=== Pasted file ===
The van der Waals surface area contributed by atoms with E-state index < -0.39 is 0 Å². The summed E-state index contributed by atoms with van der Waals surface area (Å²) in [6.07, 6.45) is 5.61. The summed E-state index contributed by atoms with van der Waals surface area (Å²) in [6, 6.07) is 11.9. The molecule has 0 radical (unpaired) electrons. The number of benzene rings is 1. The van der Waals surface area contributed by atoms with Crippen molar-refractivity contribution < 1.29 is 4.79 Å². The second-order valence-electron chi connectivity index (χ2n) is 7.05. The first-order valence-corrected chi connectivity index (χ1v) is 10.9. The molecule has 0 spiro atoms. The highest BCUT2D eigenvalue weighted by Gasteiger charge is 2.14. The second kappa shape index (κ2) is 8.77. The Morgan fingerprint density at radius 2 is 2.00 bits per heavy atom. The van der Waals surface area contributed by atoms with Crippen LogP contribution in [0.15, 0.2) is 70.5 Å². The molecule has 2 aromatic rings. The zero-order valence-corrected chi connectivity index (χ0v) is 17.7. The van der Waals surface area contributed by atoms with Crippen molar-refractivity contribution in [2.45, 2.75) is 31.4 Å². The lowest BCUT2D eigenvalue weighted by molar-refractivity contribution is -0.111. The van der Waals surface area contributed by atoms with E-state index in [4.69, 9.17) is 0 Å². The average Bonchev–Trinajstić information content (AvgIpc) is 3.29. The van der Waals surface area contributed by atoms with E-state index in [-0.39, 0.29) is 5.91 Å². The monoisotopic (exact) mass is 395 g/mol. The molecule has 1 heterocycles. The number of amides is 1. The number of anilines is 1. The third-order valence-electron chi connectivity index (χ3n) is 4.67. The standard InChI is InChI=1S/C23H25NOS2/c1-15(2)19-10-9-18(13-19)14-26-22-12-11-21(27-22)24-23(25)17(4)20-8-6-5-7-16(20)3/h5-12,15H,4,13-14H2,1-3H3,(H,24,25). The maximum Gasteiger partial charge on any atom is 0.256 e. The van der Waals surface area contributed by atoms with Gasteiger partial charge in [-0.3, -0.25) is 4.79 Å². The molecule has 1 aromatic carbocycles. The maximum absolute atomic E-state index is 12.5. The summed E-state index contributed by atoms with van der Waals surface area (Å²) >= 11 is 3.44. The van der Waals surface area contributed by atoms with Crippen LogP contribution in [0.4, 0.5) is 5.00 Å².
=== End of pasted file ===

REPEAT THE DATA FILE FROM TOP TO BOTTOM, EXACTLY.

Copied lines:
The van der Waals surface area contributed by atoms with E-state index < -0.39 is 0 Å². The summed E-state index contributed by atoms with van der Waals surface area (Å²) in [6.07, 6.45) is 5.61. The summed E-state index contributed by atoms with van der Waals surface area (Å²) in [6, 6.07) is 11.9. The molecule has 0 radical (unpaired) electrons. The number of benzene rings is 1. The van der Waals surface area contributed by atoms with Crippen molar-refractivity contribution < 1.29 is 4.79 Å². The second-order valence-electron chi connectivity index (χ2n) is 7.05. The first-order valence-corrected chi connectivity index (χ1v) is 10.9. The molecule has 0 spiro atoms. The highest BCUT2D eigenvalue weighted by Gasteiger charge is 2.14. The second kappa shape index (κ2) is 8.77. The Morgan fingerprint density at radius 2 is 2.00 bits per heavy atom. The van der Waals surface area contributed by atoms with Crippen LogP contribution in [0.15, 0.2) is 70.5 Å². The molecule has 2 aromatic rings. The zero-order valence-corrected chi connectivity index (χ0v) is 17.7. The van der Waals surface area contributed by atoms with Crippen molar-refractivity contribution in [2.45, 2.75) is 31.4 Å². The lowest BCUT2D eigenvalue weighted by molar-refractivity contribution is -0.111. The van der Waals surface area contributed by atoms with E-state index in [4.69, 9.17) is 0 Å². The average Bonchev–Trinajstić information content (AvgIpc) is 3.29. The van der Waals surface area contributed by atoms with E-state index in [-0.39, 0.29) is 5.91 Å². The monoisotopic (exact) mass is 395 g/mol. The molecule has 1 heterocycles. The number of amides is 1. The number of anilines is 1. The third-order valence-electron chi connectivity index (χ3n) is 4.67. The standard InChI is InChI=1S/C23H25NOS2/c1-15(2)19-10-9-18(13-19)14-26-22-12-11-21(27-22)24-23(25)17(4)20-8-6-5-7-16(20)3/h5-12,15H,4,13-14H2,1-3H3,(H,24,25). The maximum Gasteiger partial charge on any atom is 0.256 e. The van der Waals surface area contributed by atoms with Gasteiger partial charge in [-0.3, -0.25) is 4.79 Å². The molecule has 1 aromatic carbocycles. The maximum absolute atomic E-state index is 12.5. The summed E-state index contributed by atoms with van der Waals surface area (Å²) >= 11 is 3.44. The van der Waals surface area contributed by atoms with Crippen LogP contribution in [0.4, 0.5) is 5.00 Å².